Cervical Cancer Awareness and Screening Participation in Ras Al Khaimah: A Call to Action
According to an article on the GLOBOCAN statistics of incidence and mortality of cancers worldwide, “cervical cancer is the fourth most frequently diagnosed cancer and the fourth leading cause of cancer death in women” (p. 231, Sung et al., 2021). Cervical cancer results from the growth of abnormal cells in the lining of the cervix. The two most preventative methods used to the reduce the number of cervical cancer diagnosis are immunisation against HPV and cervical screening tests. Regular screening tests can help detect cancer before symptoms appear, making it easier to treat and increases the chances of survival. Although successful screening programs exist in high-income countries like the UAE, disparities remain among certain populations. Specifically for women from lower socio-economic backgrounds and migrants identified as a subgroup with lower cervical screening uptake.
Our recent study found that Emirati and non-Emirati women in Ras Al Khaimah also have low participation rates with pap tests (38.3%) and cervical screening tests (29.7%). In 2018, the UAE Ministry of Health and Prevention reported that approximately 50% of women aged 25-64 participated in cervical cancer screenings. However, the participation rate varied significantly across different emirates, ranging from 16% to 70%.
Several barriers that prevent women’s access to screening services have been identified. The two main factors are individual factors and factors associated with healthcare providers and systems. For instance, one’s lack of knowledge about cervical cancer and screenings or feelings of shame and stigma about screenings are individual factors. Issues such as the physician’s lack of sensitivity and limited availability of pre-booked appointments and clinic hours are healthcare provider factors.
In the UAE, the Pap smear and HPV vaccine is available for sexually active women. For the Pap smear, it is recommended that women aged 25–49 are tested every three years and women aged 50–65 are tested every five years. The HPV vaccine is available to women aged 13–26 years. Despite availability, cervical screening rates in the UAE remain low – 13.9% for mammogram and 28.0% for Pap smear. Therefore, future recommendations are discussed below.
Based on the findings of our recent study, several policy recommendations can be implemented to improve cervical cancer screening rates among women in Ras Al Khaimah.
- Increased awareness about the importance of cervical cancer screening and its prevention methods. Health authorities should conduct targeted awareness and educational campaigns to educate women about the importance of cervical cancer screening, benefits of screening, how often it should be done, and where women can access screening services. The UAE government and non-profit organisations can work together to create events that offer health screenings and social activities.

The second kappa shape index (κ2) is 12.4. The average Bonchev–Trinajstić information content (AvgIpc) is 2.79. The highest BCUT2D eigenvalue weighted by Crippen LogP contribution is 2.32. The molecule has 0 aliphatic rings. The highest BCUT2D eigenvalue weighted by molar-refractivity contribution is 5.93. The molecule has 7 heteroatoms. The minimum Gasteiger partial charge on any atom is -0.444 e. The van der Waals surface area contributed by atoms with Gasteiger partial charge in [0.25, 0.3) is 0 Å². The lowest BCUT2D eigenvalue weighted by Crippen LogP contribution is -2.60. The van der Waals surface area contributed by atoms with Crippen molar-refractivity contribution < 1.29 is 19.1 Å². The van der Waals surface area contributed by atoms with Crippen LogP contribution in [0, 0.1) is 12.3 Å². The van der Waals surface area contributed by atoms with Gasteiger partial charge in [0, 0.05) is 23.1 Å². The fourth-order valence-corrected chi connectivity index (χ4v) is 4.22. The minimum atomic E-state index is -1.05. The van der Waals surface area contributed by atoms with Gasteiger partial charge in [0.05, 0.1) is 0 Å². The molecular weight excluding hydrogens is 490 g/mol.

- Address misconception and cultural and religious barriers.
- Comprehensive educational programs should be provided to address certain misconceptions about cervical cancer. These programs should highlight that cervical cancer can affect anyone, regardless of sexual activity or moral character.
- Healthcare providers should receive cultural sensitivity training to provide care that respects their patients' religious and cultural beliefs. Public campaigns featuring healthcare professionals or survivor stories can help break down barriers surrounding stigma and fear associated with screening-related procedures.
- Community engagement is also crucial in breaking down cultural barriers. Local leaders, religious figures, and healthcare providers should collaborate to promote community awareness and encourage women to prioritise their health.
- Target Emirati women from lower socio-economic backgrounds and expatriate women: These women are facing extra challenges in getting screened for cervical cancer due to language and cultural barriers. Targeted interventions are necessary to address these obstacles and cater to their specific needs. Further, the availability of resources in diverse languages will enhance screening participation rates.
- Provide accessible and affordable screening services: Governments should ensure that cervical cancer screening services are accessible and affordable for all women, including those from low-income backgrounds, living in rural and remote areas. This can be achieved by providing free or low-cost screening services as well as setting up more regional screening centres or providing mobile clinics that can reach women in remote areas.
The UAE has limited specialised units and trained surgeons for gynaecologic oncology, and therefore access to services is limited. To improve patient care, an increase in dedicated units and training is recommended.
- Advance a national screening program. A national screening program can increase screening rates and reduce cervical cancer incidence. Advancement in the national screening program can be done by promoting healthy lifestyles, encouraging early detection, and ensuring equal access to health services. This type of program will be cost-effective in the long term for all residents in Ras Al Khaimah.
To conclude, a multilevel strategy is needed to combat cervical cancer in Ras Al Khaimah and the larger UAE. Cervical cancer diagnosis can be reduced by raising awareness, removing cultural obstacles, and offering easily accessible screening programs. The cornerstone of our joint battle against cervical cancer in Ras Al Khaimah and beyond continues to be early detection.
Sung, H., Ferlay, J., Siegel, R.L., Laversanne, M., Soerjomatarum, I., Jemal, A., & Bray, F. (2021). Global cancer statistics 2020: Globocan estimates of incidence and mortality worldwide for 36 cancers in 185 countries. CA Cancer Journal for Clinicians, 71(3), 209-249. https://doi.org/10.3322/caac.21660